find / -iname "this-file.php"

That is a safer command than the first because it doesn't matter what directory you call it from. Notice we also didn't use the -print parameter at the end this time. It is actually moot because it will print the results anyway. It was included in the first example to explain it's use in the find and replace command, but is not needed when find is used by itself.

The second part of the challenge was to replace all those files listed with a new version of the file stored in the root directory. Therefore, before we go any further, we need to change into the root directory or whatever directory you will use to store the new file that will be used to replace all of the other files with. So change directories with the cd command like this:

cd /

That changes you into the root directory where you can go ahead and upload your new file if you haven't done so already.

Next is the command to copy this-file.php and overwrite the old version of the file. As long as you use the same file name, this works out-of-the-box with Linux. The simple command to copy a file from the root directory to a website's sub-directory might look something like this:

cp this-file.php /var/www/amykukuck.com/public_html/wp-content/themes/oily-sites-wide/templates/this-file.php

Combining two Linux Commands into One Line

The final part of our challenge is to combine the two commands we have learned above into one simple command to find and replace all occurrence of the file named this-file.php with a new version of it stored in the root directory that has the same file name. Here are the two commands combined:

find . -name "this-file.php" -print -exec cp this-file.php {} \;

Notice the find command which ends with -print looks the same. Then the find command is followed by -exec and then the cp command. Finally the combined command ends with {} \;. That last part has two functions. The brackets, {}, are used to replace what is found by the find command each time it finds something. The \; part lets Linux know the command is done and it can stop. Please note that for this to work the way it is written here, you must change directories into the directory that contains the new file in which will replace all instances of the file with the same name elsewhere on your server. So, be sure to execute the combined command only after changing into the correct directory which contains your new file!

 

 

Extending WordPress XML-RPC Functions

XML-RPC is a great, somewhat little-known feature of WordPress that is perfect for accomplishing many remote tasks with WordPress. I have found it to be a valuable asset during plugin development. While there are numerous function built in to the XML-RPC WordPress library already, we are going to focus solely on extending the XML-RPC library to accomplish almost any remote WordPress tag you wish to. The focus of this article is going to be on using XML-RPC as a communication layer between two WordPress sites on different servers. The two sites could be on the same server, but it is important to know that they do not have to be.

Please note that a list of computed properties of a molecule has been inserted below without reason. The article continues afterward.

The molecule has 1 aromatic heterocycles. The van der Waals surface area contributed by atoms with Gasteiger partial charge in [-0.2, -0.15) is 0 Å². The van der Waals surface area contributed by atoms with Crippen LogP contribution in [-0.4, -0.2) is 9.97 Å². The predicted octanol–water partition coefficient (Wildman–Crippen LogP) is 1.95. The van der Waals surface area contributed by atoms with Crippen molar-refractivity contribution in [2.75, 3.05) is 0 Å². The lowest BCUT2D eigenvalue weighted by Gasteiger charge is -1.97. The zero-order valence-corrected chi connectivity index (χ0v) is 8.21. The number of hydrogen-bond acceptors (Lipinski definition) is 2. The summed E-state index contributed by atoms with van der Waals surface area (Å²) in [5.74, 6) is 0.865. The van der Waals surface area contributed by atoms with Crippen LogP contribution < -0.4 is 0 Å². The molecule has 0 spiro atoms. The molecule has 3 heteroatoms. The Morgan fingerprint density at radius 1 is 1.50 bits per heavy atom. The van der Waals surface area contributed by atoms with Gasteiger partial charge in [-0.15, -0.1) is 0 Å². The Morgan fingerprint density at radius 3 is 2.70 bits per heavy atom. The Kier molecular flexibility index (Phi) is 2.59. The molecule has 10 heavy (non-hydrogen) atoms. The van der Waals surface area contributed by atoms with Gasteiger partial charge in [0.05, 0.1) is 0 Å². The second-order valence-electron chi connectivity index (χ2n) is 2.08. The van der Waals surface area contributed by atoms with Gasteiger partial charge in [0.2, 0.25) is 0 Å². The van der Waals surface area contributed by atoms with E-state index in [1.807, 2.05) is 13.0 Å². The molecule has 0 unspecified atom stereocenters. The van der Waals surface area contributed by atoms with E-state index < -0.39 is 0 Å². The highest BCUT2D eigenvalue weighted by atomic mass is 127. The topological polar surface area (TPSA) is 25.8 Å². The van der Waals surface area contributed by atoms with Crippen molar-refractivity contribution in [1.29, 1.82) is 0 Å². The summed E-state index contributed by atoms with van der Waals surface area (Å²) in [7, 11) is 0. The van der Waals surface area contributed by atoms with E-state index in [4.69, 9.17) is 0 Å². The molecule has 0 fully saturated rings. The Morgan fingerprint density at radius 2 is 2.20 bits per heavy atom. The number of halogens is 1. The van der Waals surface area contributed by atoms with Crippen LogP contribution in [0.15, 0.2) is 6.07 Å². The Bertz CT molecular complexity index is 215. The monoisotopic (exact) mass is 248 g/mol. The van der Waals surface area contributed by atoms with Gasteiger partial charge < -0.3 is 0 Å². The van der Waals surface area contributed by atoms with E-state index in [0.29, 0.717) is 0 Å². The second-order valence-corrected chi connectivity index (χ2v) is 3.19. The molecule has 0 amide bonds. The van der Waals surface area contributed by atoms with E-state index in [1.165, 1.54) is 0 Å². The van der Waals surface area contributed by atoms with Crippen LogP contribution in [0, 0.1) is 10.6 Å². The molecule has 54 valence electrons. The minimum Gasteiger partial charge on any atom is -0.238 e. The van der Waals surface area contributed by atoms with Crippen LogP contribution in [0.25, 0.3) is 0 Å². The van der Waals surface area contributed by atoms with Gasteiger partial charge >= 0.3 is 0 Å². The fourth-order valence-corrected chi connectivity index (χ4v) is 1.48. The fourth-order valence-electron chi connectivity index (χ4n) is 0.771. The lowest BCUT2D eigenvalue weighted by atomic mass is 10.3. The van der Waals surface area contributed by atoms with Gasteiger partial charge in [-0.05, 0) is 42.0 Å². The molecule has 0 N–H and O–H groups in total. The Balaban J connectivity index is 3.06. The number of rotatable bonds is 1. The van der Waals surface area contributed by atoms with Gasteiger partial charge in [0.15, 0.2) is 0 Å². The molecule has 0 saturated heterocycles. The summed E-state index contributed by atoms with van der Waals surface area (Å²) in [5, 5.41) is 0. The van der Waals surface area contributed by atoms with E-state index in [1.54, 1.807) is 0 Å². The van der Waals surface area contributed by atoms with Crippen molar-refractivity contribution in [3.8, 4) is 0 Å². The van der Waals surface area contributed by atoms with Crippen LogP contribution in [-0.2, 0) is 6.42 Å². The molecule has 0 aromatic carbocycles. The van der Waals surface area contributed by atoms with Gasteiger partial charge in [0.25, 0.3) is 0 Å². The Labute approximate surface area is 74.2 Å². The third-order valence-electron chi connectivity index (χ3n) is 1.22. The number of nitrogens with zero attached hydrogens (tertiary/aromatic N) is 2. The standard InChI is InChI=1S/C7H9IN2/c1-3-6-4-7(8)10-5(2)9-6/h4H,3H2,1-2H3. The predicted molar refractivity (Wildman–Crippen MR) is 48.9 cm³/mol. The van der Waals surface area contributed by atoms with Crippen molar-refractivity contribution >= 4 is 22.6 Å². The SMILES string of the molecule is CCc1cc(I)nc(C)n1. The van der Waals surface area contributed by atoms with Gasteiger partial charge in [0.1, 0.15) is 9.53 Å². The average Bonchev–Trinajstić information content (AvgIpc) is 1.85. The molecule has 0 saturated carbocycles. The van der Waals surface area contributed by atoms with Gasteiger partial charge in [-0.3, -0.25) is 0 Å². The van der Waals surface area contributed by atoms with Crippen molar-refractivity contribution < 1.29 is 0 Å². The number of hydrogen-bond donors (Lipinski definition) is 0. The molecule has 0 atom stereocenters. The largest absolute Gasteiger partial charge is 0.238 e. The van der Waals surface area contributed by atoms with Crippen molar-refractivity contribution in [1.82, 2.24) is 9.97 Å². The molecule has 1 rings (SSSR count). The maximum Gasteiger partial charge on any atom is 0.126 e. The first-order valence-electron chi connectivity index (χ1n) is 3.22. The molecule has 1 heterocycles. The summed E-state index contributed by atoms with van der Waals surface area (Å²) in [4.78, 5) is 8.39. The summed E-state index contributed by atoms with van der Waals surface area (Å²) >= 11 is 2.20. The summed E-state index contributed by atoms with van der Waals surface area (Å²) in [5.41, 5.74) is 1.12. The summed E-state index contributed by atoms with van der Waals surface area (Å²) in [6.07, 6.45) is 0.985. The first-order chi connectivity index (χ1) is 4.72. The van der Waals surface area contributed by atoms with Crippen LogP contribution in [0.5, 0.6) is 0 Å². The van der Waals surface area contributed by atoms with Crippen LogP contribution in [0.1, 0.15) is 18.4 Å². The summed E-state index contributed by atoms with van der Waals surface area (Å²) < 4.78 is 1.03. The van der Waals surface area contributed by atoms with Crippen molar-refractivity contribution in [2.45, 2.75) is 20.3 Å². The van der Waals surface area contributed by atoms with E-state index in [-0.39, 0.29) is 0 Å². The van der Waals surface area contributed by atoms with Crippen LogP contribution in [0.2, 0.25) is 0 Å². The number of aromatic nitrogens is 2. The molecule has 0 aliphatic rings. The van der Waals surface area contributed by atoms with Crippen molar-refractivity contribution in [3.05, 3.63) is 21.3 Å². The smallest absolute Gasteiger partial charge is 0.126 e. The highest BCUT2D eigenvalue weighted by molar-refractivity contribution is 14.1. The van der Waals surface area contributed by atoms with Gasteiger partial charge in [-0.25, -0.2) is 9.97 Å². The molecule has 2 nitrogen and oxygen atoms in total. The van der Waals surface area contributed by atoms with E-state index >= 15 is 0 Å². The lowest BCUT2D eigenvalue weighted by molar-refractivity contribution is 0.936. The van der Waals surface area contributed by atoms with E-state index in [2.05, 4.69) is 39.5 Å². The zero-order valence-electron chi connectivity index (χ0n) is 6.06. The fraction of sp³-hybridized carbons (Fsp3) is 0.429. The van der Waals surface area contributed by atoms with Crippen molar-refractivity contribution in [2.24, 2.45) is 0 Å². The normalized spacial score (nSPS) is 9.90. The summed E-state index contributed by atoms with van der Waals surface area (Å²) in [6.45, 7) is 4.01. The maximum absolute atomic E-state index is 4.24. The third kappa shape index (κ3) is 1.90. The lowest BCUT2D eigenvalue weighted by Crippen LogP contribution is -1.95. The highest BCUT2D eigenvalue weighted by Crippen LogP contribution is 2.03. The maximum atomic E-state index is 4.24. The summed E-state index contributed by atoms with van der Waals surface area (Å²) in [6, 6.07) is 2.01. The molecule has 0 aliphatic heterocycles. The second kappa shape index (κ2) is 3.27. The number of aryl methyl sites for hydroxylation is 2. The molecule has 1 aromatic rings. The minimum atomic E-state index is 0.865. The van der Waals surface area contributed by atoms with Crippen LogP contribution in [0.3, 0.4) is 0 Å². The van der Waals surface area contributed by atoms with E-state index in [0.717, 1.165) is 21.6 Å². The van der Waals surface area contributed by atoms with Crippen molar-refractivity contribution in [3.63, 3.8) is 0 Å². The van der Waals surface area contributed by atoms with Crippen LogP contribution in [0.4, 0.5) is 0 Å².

Basic code to extend WordPress XML-RPC

function wp_testXMLRPC() {
$returnme = "XML-RPC is working!";
return $returnme;
}//end wp_testXMLRPC extended XML-RPC function

function wp_extend_xmlrpc_methods($methods) {
    $methods['wp.testXMLRPC'] = 'wp_testXMLRPC';
    return $methods;   
}//end wp_extend_xmlrpc_methods
add_filter('xmlrpc_methods', 'wp_extend_xmlrpc_methods');

That's it! Add that code to your plugin file or theme's functions.php file and you have successfully extended WordPress' XML-RPC capabilities by adding a test function to test communication between two WordPress websites. Next I'll show you how to use this code from another WordPress site. We can call the wp_testXMLRPC function from another WordPress website and it will return "XML-RPC is working!" if the XML-RPC functions are currently working on both WordPress sites involved.

Calling an XML-RPC function from another WordPress website

To call our custom extended XML-RPC function above from another WordPress site, we would make a custom page template or plugin file and add the following code where you want to display the results of the test_XMLRPC function:

<?php

$rpcurl = "http://example.com/xmlrpc.php";//URL of site with custom XML-RPC function
$request = xmlrpc_encode_request('wp.testXMLRPC');//wp_testXMLRPC = wp.testXMLRPC
$ch = curl_init();
curl_setopt($ch, CURLOPT_POSTFIELDS, $request);
curl_setopt($ch, CURLOPT_URL, $rpcurl);
curl_setopt($ch, CURLOPT_RETURNTRANSFER, 1);
curl_setopt($ch, CURLOPT_TIMEOUT, 1);
$results = curl_exec($ch);
curl_close($ch);

echo "<p>Results of XML-RPC wp_testXMLRPC function: $results</p>";//output results

?>

That's really all there is to it. However this is a simple function. It is also possible to create functions that accept and return parameter data and do complex WordPress actions etc.

How to pass parameters to an extended XML-RPC function and return values

The real power of XML-RPC becomes clear when you add the ability to pass values back and forth from one WordPress website to another! Soon we will examine how to pass a single parameter to an XML-RPC extended function. First, let's look at how to make the function for WordPress site one: